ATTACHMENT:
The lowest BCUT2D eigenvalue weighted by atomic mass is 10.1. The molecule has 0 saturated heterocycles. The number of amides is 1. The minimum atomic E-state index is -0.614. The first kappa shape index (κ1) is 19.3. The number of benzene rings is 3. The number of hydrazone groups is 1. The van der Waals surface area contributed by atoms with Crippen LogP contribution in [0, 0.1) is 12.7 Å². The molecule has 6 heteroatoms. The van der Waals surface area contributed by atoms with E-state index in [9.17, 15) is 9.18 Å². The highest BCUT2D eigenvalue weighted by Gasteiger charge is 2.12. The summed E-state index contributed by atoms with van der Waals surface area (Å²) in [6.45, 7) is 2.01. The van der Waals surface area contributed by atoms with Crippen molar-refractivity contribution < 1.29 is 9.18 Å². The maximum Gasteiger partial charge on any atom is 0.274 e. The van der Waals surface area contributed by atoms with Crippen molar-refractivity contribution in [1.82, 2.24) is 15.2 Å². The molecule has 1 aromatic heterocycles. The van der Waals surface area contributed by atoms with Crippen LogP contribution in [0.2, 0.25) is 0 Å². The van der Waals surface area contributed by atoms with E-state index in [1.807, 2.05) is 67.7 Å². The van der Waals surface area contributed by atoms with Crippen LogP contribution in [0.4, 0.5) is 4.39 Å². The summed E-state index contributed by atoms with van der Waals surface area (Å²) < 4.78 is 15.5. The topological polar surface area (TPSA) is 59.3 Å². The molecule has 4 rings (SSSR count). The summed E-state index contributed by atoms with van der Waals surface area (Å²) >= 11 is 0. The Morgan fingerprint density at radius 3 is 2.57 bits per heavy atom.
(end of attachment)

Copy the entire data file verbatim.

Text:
The lowest BCUT2D eigenvalue weighted by atomic mass is 10.1. The molecule has 0 saturated heterocycles. The number of amides is 1. The minimum atomic E-state index is -0.614. The first kappa shape index (κ1) is 19.3. The number of benzene rings is 3. The number of hydrazone groups is 1. The van der Waals surface area contributed by atoms with Crippen LogP contribution in [0, 0.1) is 12.7 Å². The molecule has 6 heteroatoms. The van der Waals surface area contributed by atoms with E-state index in [9.17, 15) is 9.18 Å². The highest BCUT2D eigenvalue weighted by Gasteiger charge is 2.12. The summed E-state index contributed by atoms with van der Waals surface area (Å²) in [6.45, 7) is 2.01. The van der Waals surface area contributed by atoms with Crippen molar-refractivity contribution < 1.29 is 9.18 Å². The maximum Gasteiger partial charge on any atom is 0.274 e. The van der Waals surface area contributed by atoms with Crippen molar-refractivity contribution in [1.82, 2.24) is 15.2 Å². The molecule has 1 aromatic heterocycles. The van der Waals surface area contributed by atoms with Crippen LogP contribution in [0.2, 0.25) is 0 Å². The van der Waals surface area contributed by atoms with E-state index in [1.807, 2.05) is 67.7 Å². The van der Waals surface area contributed by atoms with Crippen LogP contribution in [0.4, 0.5) is 4.39 Å². The summed E-state index contributed by atoms with van der Waals surface area (Å²) < 4.78 is 15.5. The topological polar surface area (TPSA) is 59.3 Å². The molecule has 4 rings (SSSR count). The summed E-state index contributed by atoms with van der Waals surface area (Å²) >= 11 is 0. The Morgan fingerprint density at radius 3 is 2.57 bits per heavy atom.